Planned Parenthood's political arm announced plans yesterday to spend $20 million in eight states with competitive races ahead of the 2018 elections. The campaign -- which will be the group's most sizable investment yet in a midterm election -- will mostly target gubernatorial and Senate races in Arizona, Florida, Michigan, Minnesota, Nevada, Ohio, Pennsylvania and Wisconsin. Planned Parenthood Action Fund will also focus on several House, attorneys general and state legislature races, the group's leaders said yesterday.

Planned Parenthood also launched a website, “March. Vote. Win.,” that says it will “educate voters about where candidates stand on reproductive health care issues.” The eight-figure campaign will include digital and television advertisements, and mail programs.  

— The Trump administration isn't banning abortion providers such as Planned Parenthood from applying for Title X family planning grants — as some groups on the left had feared. But in a notice of funding for the program, HHS did include some wording changes that are still raising the groups' ire and could potentially make it harder for certain clinics that provide only limited services to apply for grants.

The funding notice removes prior references to “contraception,” instead referring generally to “family planning” in the details about the types of services Title X grantees must provide. The notice also includes two references to “natural family planning,” a form of family planning supported by the Catholic Church that doesn't involve contraceptives. And it adds that each potential recipient should “optimally” offer primary health services onsite or offer robust referrals to primary health-care providers in close proximity.

In a memo warning lawmakers to closely watch the upcoming season of Title X grant applications, the group Equity Forward writes that the program's “long history of bipartisan, evidence-based work is in jeopardy” considering the antiabortion views of the Trump appointees running HHS. “They are shifting Title X to reflect a far more conservative, limited view of reproductive health,” the memo says.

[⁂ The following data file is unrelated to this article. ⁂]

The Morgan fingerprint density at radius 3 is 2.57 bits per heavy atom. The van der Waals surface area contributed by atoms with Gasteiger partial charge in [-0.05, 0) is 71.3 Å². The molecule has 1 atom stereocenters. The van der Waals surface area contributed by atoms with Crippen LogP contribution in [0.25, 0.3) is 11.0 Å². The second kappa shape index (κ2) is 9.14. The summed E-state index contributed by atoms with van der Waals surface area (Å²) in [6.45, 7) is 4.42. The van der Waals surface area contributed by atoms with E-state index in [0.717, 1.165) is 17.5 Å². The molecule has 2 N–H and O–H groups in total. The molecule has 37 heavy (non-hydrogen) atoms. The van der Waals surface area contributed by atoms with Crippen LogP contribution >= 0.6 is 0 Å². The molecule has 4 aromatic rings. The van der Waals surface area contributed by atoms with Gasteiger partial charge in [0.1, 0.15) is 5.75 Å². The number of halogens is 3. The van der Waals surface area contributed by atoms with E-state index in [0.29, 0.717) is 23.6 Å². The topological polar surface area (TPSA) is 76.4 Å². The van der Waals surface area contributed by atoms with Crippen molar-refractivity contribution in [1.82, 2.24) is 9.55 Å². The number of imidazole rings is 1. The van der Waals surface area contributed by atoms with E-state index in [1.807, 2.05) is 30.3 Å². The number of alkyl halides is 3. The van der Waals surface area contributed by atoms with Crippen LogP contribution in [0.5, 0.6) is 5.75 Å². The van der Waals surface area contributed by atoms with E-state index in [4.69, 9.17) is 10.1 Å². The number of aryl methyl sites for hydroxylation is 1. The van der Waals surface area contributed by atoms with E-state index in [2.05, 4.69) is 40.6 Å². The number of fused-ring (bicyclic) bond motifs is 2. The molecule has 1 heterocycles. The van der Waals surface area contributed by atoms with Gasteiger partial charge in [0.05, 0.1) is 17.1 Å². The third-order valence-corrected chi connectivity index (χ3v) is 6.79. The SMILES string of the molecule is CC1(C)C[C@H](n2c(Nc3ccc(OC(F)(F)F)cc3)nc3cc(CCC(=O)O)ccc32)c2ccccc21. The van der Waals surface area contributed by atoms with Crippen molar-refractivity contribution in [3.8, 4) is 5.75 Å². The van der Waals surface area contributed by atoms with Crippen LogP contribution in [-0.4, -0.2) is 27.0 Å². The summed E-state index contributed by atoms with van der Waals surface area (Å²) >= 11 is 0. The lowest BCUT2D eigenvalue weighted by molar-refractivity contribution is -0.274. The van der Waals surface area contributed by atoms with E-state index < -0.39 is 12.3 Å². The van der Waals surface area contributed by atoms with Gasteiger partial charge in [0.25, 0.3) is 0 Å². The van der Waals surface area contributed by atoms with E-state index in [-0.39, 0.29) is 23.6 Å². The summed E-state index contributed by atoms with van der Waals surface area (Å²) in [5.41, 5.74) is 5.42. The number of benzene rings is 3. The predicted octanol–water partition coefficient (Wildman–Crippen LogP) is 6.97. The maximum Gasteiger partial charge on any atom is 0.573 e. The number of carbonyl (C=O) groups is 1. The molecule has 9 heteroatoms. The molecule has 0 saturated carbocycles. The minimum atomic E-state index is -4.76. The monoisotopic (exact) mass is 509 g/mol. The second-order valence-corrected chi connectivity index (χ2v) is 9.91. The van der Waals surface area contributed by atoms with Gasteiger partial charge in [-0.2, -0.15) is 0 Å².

Yesterday, United Health Foundation released its 2018 America's Health Rankings update on the health status of U.S. women, infants and children — and it showed some troubling trends. The report consolidated all the publicly available health data from the past two years on more than 60 different health measures to provide guidance on where policymakers should focus efforts. Some top findings:

—Maternal mortality has increased 4 percent nationwide. The mortality rate among black women is 2.5 times higher than among white women and 4 times higher than the rate among Asian/Pacific Island and Hispanic women.

—Drug deaths among women ages 15 to 44 have increased 20 percent, and death rates trend higher with age.

—Drug death rates were highest among women ages 35 to 44 compared to ages 15 to 24 and ages 25 to 34.

—The teen suicide rate increased 6 percent for adolescents ages 15 to 19. Suicide rates were highest among American Indian and Alaskan teens.

A few more good reads from The Post and beyond:

C-Sections and Gut Bacteria May Contribute to Overweight Kids (New York Times)


Big pharma, big data: why drugmakers want your health records (Reuters)


West Virginia drops lawsuit against DEA (Washington Examiner)

10 ERs in Colorado tried to curtail opioids and did better than expected (Chicago Public Radio)


Coming Up

  • Brookings Institution holds an event on "What's ahead for the individual health insurance market" on March 6. 
  • The National Coalition on Health Care holds an event on alternative payment models on March 16. 

During the White House summit, Melania Trump shared a letter she received from a mother whose son died from a drug overdose:

During a White House summit about opioids on March 1, first lady Melania Trump shared a letter she received from a mother whose son died from a drug overdose. (Video: Reuters)

Here's how Trump plays good cop and bad cop: 

President Trump surprised lawmakers by backing tougher gun-control proposals on Feb. 28. Here are a few other examples of when Trump has changed his mind. (Video: Elyse Samuels/The Washington Post)

Sen. John Cornyn (R-Tex.) called the meeting on guns with President Trump a "brainstorming session:" 

Senators update reporters on March 1 about the status of the gun debate after members of congress met with President Trump. (Video: Jordan Frasier/The Washington Post)